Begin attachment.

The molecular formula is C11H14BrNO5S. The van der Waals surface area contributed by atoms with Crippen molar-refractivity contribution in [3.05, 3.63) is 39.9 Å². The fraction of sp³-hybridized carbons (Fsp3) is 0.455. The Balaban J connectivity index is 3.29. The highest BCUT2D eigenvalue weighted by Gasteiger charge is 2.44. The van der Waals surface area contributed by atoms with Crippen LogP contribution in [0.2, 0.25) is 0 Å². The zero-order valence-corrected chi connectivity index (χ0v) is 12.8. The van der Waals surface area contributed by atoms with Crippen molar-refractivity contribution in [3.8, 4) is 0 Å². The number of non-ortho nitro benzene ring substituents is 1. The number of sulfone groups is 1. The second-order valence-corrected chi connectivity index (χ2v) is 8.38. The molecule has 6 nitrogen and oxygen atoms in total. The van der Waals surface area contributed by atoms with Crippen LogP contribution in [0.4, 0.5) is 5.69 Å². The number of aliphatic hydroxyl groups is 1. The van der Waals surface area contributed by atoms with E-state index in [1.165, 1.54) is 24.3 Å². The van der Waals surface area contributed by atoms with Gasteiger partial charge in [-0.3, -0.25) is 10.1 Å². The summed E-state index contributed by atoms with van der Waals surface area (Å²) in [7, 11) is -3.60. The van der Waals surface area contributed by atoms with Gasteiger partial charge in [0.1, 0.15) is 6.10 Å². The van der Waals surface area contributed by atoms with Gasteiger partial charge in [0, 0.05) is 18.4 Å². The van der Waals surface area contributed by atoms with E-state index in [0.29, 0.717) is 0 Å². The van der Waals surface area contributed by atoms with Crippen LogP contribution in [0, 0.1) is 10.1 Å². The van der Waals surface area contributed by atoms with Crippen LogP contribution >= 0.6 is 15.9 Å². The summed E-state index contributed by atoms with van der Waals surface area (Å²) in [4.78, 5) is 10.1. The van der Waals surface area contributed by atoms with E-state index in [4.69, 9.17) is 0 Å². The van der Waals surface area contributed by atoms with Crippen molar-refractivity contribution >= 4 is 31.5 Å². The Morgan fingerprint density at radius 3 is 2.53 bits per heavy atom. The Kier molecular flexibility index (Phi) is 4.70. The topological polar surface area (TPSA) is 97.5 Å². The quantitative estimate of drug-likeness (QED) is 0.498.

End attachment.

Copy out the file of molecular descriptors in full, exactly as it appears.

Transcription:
The molecular formula is C11H14BrNO5S. The van der Waals surface area contributed by atoms with Crippen molar-refractivity contribution in [3.05, 3.63) is 39.9 Å². The fraction of sp³-hybridized carbons (Fsp3) is 0.455. The Balaban J connectivity index is 3.29. The highest BCUT2D eigenvalue weighted by Gasteiger charge is 2.44. The van der Waals surface area contributed by atoms with Crippen LogP contribution in [0.2, 0.25) is 0 Å². The zero-order valence-corrected chi connectivity index (χ0v) is 12.8. The van der Waals surface area contributed by atoms with Crippen molar-refractivity contribution in [3.8, 4) is 0 Å². The number of non-ortho nitro benzene ring substituents is 1. The number of sulfone groups is 1. The second-order valence-corrected chi connectivity index (χ2v) is 8.38. The molecule has 6 nitrogen and oxygen atoms in total. The van der Waals surface area contributed by atoms with Crippen LogP contribution in [0.4, 0.5) is 5.69 Å². The number of aliphatic hydroxyl groups is 1. The van der Waals surface area contributed by atoms with E-state index in [1.165, 1.54) is 24.3 Å². The van der Waals surface area contributed by atoms with Gasteiger partial charge in [-0.3, -0.25) is 10.1 Å². The summed E-state index contributed by atoms with van der Waals surface area (Å²) in [7, 11) is -3.60. The van der Waals surface area contributed by atoms with Gasteiger partial charge in [0.1, 0.15) is 6.10 Å². The van der Waals surface area contributed by atoms with Gasteiger partial charge in [0, 0.05) is 18.4 Å². The van der Waals surface area contributed by atoms with E-state index in [0.29, 0.717) is 0 Å². The van der Waals surface area contributed by atoms with Crippen LogP contribution in [0, 0.1) is 10.1 Å². The van der Waals surface area contributed by atoms with Crippen LogP contribution >= 0.6 is 15.9 Å². The summed E-state index contributed by atoms with van der Waals surface area (Å²) in [4.78, 5) is 10.1. The van der Waals surface area contributed by atoms with E-state index in [4.69, 9.17) is 0 Å². The van der Waals surface area contributed by atoms with Crippen molar-refractivity contribution >= 4 is 31.5 Å². The Morgan fingerprint density at radius 3 is 2.53 bits per heavy atom. The Kier molecular flexibility index (Phi) is 4.70. The topological polar surface area (TPSA) is 97.5 Å². The quantitative estimate of drug-likeness (QED) is 0.498.